Under §4945 of the Internal Revenue Code, to exercise “expenditure responsibility,” the foundation must use all reasonable efforts and establish adequate procedures (i) to assure that its grant is spent solely for the purpose for which made, (ii) to obtain full and complete reports from the grantee on how the funds are spent, and (iii) to make full and complete reports with respect to such expenditures to the IRS. The required procedures include a pre-grant inquiry to assure that the grantee will utilize the grant for proper purposes and the execution of a written grant agreement requiring the grantee to maintain records and submit complete reports. Because these rules cannot be satisfied after the fact and generally require legal advice, it is important that, before making any grant, the foundation takes steps to confirm the donee’s charitable status and document that status in their files. If the proper steps are not taken before the grant is made, the foundation may have an obligation to try to recover the grant and take other steps to remediate.
Foundations should also be mindful that grants to individuals may only be made as scholarships for travel, study or other similar purposes, which requires pre-approval by the IRS, or under the narrow exception for relief of human suffering. As a general rule, a foundation should not make grants to individuals without first seeking advice of counsel.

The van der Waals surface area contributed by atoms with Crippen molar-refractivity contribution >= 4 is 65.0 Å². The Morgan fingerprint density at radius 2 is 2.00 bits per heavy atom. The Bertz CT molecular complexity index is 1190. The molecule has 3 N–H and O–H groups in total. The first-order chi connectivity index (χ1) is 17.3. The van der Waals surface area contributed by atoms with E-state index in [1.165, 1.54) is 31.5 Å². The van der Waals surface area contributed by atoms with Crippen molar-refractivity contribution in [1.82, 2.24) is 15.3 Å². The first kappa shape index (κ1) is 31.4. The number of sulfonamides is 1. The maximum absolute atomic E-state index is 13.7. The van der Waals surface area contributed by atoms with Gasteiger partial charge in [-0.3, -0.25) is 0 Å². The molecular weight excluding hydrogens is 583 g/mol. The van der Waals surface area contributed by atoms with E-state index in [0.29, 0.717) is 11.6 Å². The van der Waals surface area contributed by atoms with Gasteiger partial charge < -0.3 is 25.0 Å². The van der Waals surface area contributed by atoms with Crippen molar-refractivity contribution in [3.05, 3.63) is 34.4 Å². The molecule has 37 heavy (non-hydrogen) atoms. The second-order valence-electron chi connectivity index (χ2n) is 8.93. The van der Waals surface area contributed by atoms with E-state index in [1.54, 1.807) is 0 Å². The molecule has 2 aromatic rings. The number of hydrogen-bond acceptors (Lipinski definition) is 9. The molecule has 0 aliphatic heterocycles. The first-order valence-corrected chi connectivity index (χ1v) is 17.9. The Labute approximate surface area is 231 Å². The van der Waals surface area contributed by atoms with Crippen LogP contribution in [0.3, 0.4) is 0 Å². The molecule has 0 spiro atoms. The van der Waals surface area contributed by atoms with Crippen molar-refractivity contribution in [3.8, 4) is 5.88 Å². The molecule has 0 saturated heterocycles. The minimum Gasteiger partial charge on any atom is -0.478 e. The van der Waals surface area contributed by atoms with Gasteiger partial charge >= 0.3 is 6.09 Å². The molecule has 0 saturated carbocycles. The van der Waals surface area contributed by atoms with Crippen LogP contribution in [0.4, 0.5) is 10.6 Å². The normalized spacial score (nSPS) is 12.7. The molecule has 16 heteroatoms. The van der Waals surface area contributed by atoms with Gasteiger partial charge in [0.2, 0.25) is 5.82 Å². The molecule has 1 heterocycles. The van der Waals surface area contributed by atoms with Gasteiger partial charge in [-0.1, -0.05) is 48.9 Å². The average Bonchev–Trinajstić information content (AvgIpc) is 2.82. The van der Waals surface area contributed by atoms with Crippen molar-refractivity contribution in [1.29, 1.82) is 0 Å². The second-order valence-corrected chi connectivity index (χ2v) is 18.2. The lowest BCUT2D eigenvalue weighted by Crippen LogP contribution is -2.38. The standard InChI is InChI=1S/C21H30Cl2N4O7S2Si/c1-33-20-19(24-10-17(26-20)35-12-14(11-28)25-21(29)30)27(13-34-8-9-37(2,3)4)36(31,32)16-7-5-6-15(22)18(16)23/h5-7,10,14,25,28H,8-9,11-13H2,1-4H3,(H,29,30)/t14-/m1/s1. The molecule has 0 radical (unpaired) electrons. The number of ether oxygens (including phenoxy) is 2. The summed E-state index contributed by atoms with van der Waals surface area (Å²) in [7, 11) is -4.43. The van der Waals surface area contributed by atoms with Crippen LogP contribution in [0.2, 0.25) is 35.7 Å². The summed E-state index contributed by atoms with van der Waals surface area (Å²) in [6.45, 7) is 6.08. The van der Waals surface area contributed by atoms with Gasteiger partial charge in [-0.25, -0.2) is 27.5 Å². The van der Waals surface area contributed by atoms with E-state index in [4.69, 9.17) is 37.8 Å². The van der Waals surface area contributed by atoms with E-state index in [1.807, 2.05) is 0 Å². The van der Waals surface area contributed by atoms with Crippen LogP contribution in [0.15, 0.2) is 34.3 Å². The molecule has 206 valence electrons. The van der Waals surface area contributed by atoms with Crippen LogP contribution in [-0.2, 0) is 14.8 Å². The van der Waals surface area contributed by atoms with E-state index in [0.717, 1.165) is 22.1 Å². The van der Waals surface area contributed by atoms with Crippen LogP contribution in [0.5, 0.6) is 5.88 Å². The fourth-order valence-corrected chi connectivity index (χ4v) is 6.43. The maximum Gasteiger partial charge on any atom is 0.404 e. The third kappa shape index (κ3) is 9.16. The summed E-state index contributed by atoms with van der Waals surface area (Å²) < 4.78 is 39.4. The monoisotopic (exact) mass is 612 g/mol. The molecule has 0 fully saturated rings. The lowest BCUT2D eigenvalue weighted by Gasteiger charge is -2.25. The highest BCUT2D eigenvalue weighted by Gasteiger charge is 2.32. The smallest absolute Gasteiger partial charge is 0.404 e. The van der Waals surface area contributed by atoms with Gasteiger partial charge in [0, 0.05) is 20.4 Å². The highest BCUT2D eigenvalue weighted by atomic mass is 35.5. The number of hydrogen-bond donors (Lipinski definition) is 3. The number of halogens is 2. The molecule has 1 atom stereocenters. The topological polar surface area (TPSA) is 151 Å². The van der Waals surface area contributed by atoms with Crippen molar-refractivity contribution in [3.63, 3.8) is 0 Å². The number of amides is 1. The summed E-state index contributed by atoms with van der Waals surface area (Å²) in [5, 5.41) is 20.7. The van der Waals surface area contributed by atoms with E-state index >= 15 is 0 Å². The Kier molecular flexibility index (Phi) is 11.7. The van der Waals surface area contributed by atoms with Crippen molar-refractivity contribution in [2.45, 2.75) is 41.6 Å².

7. Select the Correct Donor.
It is important to remember a family foundation cannot satisfy a pre-existing pledge made by a disqualified person to a public charity because, to the extent that the foundation relieves the disqualified person of the financial obligation, he or she has received a prohibited personal benefit. It is imperative that, if it is intended for a pledge to be paid out of the foundation, the pledge be made in the foundation’s name from the outset.
8. Check Your Foundation Investments.
With a limited exception for program related investments, §4944 of the Internal Revenue Code imposes an excise tax on any private foundation and its managers “if a private foundation invests any amount in such a manner as to jeopardize the carrying out of any of its exempt purposes...” A jeopardizing investment is generally considered to be an investment lacking in the requisite standard of ordinary business care and prudence under the facts and circumstances prevailing at the time of making the investment. No category of investment is treated as a per se jeopardizing investment. Rather, foundation managers must take into account a variety of factors, including the expected return (including both income and gains), the market risks and the need for diversification within the investment portfolio. The foundation managers should consider these factors both when making the initial investment and in reviewing the investment portfolio from time to time.
It is important to remember that the risk profile of your foundation is not the same as your individual risk profile. Many high net worth individuals become wealthy through highly concentrated, high risk investments; thus, have a high risk tolerance. However, a foundation’s assets must be managed in a way that best preserves its assets for use to further its exempt purposes; thus, has a more conservative risk profile.